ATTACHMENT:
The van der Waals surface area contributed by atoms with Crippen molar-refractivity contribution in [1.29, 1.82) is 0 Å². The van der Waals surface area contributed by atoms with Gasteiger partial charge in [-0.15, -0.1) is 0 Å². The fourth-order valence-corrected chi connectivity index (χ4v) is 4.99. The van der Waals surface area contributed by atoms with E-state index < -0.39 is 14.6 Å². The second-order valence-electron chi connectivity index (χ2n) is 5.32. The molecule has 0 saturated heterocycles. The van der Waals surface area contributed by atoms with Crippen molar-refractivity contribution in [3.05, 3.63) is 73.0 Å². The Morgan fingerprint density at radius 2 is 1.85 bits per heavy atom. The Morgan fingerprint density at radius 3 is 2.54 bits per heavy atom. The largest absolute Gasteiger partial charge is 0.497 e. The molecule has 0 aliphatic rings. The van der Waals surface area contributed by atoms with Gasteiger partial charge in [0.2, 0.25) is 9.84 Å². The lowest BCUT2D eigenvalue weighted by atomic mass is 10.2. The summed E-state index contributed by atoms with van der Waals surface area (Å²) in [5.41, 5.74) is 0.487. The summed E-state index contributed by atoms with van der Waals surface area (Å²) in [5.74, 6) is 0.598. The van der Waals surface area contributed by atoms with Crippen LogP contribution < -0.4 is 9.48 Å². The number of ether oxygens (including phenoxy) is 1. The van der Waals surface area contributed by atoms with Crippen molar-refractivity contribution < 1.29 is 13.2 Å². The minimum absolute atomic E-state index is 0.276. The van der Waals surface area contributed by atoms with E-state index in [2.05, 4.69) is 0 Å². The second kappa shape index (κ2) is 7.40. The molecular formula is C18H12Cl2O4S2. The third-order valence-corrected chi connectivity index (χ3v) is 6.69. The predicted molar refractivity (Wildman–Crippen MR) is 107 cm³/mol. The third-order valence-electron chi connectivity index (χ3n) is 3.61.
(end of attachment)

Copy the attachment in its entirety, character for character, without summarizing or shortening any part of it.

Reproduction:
The van der Waals surface area contributed by atoms with Crippen molar-refractivity contribution in [1.29, 1.82) is 0 Å². The van der Waals surface area contributed by atoms with Gasteiger partial charge in [-0.15, -0.1) is 0 Å². The fourth-order valence-corrected chi connectivity index (χ4v) is 4.99. The van der Waals surface area contributed by atoms with E-state index < -0.39 is 14.6 Å². The second-order valence-electron chi connectivity index (χ2n) is 5.32. The molecule has 0 saturated heterocycles. The van der Waals surface area contributed by atoms with Crippen molar-refractivity contribution in [3.05, 3.63) is 73.0 Å². The Morgan fingerprint density at radius 2 is 1.85 bits per heavy atom. The Morgan fingerprint density at radius 3 is 2.54 bits per heavy atom. The largest absolute Gasteiger partial charge is 0.497 e. The molecule has 0 aliphatic rings. The van der Waals surface area contributed by atoms with Gasteiger partial charge in [0.2, 0.25) is 9.84 Å². The lowest BCUT2D eigenvalue weighted by atomic mass is 10.2. The summed E-state index contributed by atoms with van der Waals surface area (Å²) in [5.41, 5.74) is 0.487. The summed E-state index contributed by atoms with van der Waals surface area (Å²) in [5.74, 6) is 0.598. The van der Waals surface area contributed by atoms with Crippen LogP contribution < -0.4 is 9.48 Å². The number of ether oxygens (including phenoxy) is 1. The van der Waals surface area contributed by atoms with Crippen molar-refractivity contribution < 1.29 is 13.2 Å². The minimum absolute atomic E-state index is 0.276. The van der Waals surface area contributed by atoms with E-state index in [2.05, 4.69) is 0 Å². The second kappa shape index (κ2) is 7.40. The molecular formula is C18H12Cl2O4S2. The third-order valence-corrected chi connectivity index (χ3v) is 6.69. The predicted molar refractivity (Wildman–Crippen MR) is 107 cm³/mol. The third-order valence-electron chi connectivity index (χ3n) is 3.61.